How BC became a leader in mass timber construction, according to experts

Jan 21 2022, 5:18 pm

With climate change at the forefront of everyone’s minds, we’re constantly looking for ways we can do better for our planet.

And in a world where development is unavoidable, it’s essential to find sustainable strategies for how to best utilize our resources — cue, mass timber. 

Using the naturally occurring resources growing in our own backyard may be the most eco-friendly choice. A building material that uses modern technology to glue, nail, or dowel wood products together in layers, mass timber creates large and strong structural panels, posts, and beams. It’s durable, sustainable, fire safe, and BC is leading in its construction.

The first step in protecting our earth is educating ourselves on how to do so, so we spoke with timber experts Robert Malczyk, principal at Timber Engineering Inc. and Nate Bergen, project development manager at Kinsol Timber Systems, about how BC became a leader in mass timber construction — and why it’s a win for our province’s eco-impact.

Why mass timber

VanDusen Botanical Garden Visitor Centre (Nic Lehoux/naturallywood.com)

It’s no wonder that the global demand for mass timber is on the rise — wood is the only major building material that grows naturally.

Mass timber has a lower impact on air and water pollution than other commonly used building materials (such as steel and concrete) and is earthquake safe and fire-resistant.

The lightweight nature of the wood also reduces foundation requirements for buildings, creating fewer costs and allowing for more prefabrication offsite (anything for a quieter worksite, right?) Not to mention wood is beautiful and good for your personal health and well-being.

“Aside from all the performance advantages of mass timber, some of the biggest benefits come from the ability to pre-plan and prefabricate mass timber buildings. We go from digitally pre-planning our work, prefabricating the different parts of the building to constructing on-site. People who are new to building with mass timber are often astonished to see the building elements arrive on-site and pretty quickly the building is going up,” Nate Bergen tells Daily Hive.

“This know-how is in demand all over the world — BC is really seen as the hub of North America when it comes to mass timber architecture, engineering, and installation.”

Exciting new developments

Rendering of 837 Beatty Street Rehabilitation and Addition, a century-old historic timber warehouse to be topped with a four-storey mass timber addition. (office of mcfarlane biggar architects + designers inc./naturallywood.com)

BC is leading in many inspiring mass timber developments, such as Prototype in Vancouver, the 1 Lonsdale building in North Vancouver, or the Burrard Exchange. As long as wood structures are taken care of overtime, they last — and they’re stunning.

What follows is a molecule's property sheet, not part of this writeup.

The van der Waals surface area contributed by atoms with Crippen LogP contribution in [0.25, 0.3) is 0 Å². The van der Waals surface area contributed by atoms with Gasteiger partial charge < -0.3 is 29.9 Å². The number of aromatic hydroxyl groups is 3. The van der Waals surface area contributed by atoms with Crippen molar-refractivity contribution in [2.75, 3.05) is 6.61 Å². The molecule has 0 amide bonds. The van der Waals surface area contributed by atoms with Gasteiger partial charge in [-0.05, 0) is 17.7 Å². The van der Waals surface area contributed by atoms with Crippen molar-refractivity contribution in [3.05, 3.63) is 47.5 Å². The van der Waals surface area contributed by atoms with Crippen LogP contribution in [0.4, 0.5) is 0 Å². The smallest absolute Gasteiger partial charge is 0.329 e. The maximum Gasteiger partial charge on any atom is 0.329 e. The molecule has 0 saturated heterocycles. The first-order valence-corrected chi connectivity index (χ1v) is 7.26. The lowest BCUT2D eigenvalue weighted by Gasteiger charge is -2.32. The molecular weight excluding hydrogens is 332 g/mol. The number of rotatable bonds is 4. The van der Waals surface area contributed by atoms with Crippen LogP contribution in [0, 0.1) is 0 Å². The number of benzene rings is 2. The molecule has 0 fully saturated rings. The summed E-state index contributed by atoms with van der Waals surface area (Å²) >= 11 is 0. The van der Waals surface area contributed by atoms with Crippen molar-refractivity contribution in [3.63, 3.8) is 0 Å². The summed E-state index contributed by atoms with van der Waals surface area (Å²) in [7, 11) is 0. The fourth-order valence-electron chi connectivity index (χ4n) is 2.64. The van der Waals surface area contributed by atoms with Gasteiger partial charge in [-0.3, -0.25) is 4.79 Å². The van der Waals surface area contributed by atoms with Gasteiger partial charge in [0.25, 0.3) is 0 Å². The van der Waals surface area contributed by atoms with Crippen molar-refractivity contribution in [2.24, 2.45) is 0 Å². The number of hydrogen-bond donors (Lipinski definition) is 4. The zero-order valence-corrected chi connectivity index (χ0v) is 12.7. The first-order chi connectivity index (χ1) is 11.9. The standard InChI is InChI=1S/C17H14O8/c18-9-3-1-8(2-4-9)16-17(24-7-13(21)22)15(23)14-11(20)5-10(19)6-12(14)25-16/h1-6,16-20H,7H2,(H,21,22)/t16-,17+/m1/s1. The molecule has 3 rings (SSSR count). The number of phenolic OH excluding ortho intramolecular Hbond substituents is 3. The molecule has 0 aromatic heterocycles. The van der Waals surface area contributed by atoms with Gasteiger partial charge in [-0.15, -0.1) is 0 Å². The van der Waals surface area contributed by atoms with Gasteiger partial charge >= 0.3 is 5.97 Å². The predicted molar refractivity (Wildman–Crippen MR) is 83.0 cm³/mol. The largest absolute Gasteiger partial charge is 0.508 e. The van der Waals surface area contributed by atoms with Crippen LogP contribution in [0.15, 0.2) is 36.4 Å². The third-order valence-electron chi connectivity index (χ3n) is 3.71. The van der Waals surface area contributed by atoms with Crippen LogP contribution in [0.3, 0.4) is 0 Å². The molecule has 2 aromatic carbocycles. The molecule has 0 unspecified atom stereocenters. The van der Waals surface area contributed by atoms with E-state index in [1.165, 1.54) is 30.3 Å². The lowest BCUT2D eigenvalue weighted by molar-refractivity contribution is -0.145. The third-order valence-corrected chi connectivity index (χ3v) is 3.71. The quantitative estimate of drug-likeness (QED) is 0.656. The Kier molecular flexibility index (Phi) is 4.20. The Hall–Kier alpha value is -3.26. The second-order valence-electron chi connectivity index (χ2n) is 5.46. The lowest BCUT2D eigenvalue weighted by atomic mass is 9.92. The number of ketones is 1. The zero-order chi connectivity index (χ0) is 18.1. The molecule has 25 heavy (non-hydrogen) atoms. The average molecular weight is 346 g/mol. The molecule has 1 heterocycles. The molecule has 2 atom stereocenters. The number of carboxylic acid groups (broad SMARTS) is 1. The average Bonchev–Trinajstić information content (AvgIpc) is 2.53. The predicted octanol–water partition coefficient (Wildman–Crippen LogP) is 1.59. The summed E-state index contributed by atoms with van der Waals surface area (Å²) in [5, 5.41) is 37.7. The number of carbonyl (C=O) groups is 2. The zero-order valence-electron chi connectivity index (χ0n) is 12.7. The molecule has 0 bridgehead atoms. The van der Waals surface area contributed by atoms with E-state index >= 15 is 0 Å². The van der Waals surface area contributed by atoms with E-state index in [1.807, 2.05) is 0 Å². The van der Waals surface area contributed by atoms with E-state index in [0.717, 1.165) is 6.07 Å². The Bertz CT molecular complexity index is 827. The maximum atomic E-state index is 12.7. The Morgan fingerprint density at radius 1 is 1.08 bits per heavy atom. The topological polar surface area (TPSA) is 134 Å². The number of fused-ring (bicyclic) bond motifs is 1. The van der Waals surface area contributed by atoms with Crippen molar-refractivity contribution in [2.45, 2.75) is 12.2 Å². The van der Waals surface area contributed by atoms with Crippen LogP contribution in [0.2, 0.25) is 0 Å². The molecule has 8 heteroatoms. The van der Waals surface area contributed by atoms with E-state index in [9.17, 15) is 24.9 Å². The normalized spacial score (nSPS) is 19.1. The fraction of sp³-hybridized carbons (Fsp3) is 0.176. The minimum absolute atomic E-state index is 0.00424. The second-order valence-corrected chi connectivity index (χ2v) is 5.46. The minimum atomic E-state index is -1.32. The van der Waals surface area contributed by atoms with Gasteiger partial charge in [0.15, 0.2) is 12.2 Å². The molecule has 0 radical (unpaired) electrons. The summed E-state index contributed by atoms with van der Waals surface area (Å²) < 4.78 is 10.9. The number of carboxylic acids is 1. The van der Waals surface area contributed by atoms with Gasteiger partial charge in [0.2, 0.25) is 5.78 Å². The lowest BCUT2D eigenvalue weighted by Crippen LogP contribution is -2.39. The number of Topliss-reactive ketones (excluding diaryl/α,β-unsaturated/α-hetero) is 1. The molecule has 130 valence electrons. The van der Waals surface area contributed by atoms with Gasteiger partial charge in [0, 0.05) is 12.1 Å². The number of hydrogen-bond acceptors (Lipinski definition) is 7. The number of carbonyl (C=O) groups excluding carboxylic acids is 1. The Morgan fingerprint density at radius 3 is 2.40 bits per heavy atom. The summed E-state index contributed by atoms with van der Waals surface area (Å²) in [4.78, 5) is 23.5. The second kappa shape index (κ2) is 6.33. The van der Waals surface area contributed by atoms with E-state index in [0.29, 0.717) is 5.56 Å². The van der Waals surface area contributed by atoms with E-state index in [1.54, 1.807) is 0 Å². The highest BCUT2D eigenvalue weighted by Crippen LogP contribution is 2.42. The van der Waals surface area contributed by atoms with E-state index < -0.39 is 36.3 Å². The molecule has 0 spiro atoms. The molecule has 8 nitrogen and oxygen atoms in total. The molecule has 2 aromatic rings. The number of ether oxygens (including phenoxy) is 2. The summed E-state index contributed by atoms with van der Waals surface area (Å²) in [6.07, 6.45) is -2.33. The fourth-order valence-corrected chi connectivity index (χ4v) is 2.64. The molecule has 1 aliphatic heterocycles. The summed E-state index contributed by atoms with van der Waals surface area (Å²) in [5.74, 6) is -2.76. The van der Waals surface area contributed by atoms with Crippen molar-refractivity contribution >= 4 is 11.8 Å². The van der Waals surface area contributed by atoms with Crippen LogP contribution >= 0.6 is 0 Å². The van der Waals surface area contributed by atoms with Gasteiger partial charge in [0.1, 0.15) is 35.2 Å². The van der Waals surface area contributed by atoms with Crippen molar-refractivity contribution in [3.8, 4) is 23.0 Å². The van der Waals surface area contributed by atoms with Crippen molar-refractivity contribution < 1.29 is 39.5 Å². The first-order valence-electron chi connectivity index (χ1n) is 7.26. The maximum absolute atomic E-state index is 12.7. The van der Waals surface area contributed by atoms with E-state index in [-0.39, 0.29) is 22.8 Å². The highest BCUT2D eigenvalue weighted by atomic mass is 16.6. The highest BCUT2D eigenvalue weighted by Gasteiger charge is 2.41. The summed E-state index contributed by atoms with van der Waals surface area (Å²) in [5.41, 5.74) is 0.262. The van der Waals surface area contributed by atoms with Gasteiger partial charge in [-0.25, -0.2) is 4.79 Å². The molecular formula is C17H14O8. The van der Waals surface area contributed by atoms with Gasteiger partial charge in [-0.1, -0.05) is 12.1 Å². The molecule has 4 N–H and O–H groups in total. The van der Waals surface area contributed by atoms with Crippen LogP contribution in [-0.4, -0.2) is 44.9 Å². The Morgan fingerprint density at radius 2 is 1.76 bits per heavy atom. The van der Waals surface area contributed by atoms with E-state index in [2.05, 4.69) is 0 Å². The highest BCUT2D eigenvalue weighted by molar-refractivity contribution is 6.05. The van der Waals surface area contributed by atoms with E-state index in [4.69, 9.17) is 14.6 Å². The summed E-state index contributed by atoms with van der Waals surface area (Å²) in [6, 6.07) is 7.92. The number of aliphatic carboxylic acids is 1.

“Most people want to be surrounded by wood,” Malczyk tells Daily Hive. “We crave to be around natural materials like wood that bring so much warmth.”

Installing CLT panels by crane at Bayview Elementary School (Wade Comer Photography/naturallywood.com)

From projects like the Nita Lake Lodge and the Richmond Olympic Oval to community centreswineries, health centres and schools, wood is not only dominating BC’s environmental landscape but its urban scene as well.

“Aside from mass timber buildings being beautiful, the [construction of the buildings] is also quieter which can really be a big benefit when building in urban areas like Vancouver,” says Bergen. “Along with speed, this approach minimizes disruption to the surrounding neighbourhood.”

The story behind the phenomenon

Harvesting in southern interior (Candace Kenyon/naturallywood.com)

Because of BC’s healthy and diverse forests in addition to manufacturing and forest management experts, our province has been at the centre of innovating with mass timber innovation since the beginning — starting with heavy timber buildings, some of which are over 100 years old. Now, over half of Canada’s mass timber buildings are here in BC.

And with 10% of the world’s certified forests located in BC, we have the resources to invest in this sustainable building solution.

Malczyk belongs to a rare breed of specialized timber engineers. He studied at UBC under a highly regarded professor and practicing engineer, Borg Madsen — inventor of the now widely used timber rivet connection system. Along with Ricardo Foschi, Malczyk’s mentors were pioneers in the BC timber industry.

Earth Sciences Building at UBC (KK Law/naturallywood.com)

“In the early days, a core group of mass timber designers and engineers were lucky enough to convince the local industry to take a chance on mass timber in BC,” recalls Malczyk. “It was a no-brainer because of our vast timber supply.” It was big projects like the Earth Sciences Building at UBC that got the momentum going for using this building material.

BC immediately took a leading role in international mass timber development, known as a place where companies and professionals were acting as industry leaders. “When international architects, designers, and engineers want to learn about mass timber design and innovation, they come to BC, and it’s because we have that reputation,” says Malczyk.

“So many communities in BC are founded on forestry and want to build landmark buildings and community hubs with local wood products and use local expertise, labour, and manufacturers,” says Bergen.

Malahat Skywalk (Kinsol Timber)

By responsibly using resources in BC to support development “we can minimize the transport, and lower energy expenditures,” says Malczyk. “We should lead by this example of how the behaviour is changing towards more sustainable thinking and building.”

To learn more about mass timber and browse stunning developments, visit naturally:wood’s website.

Daily Hive

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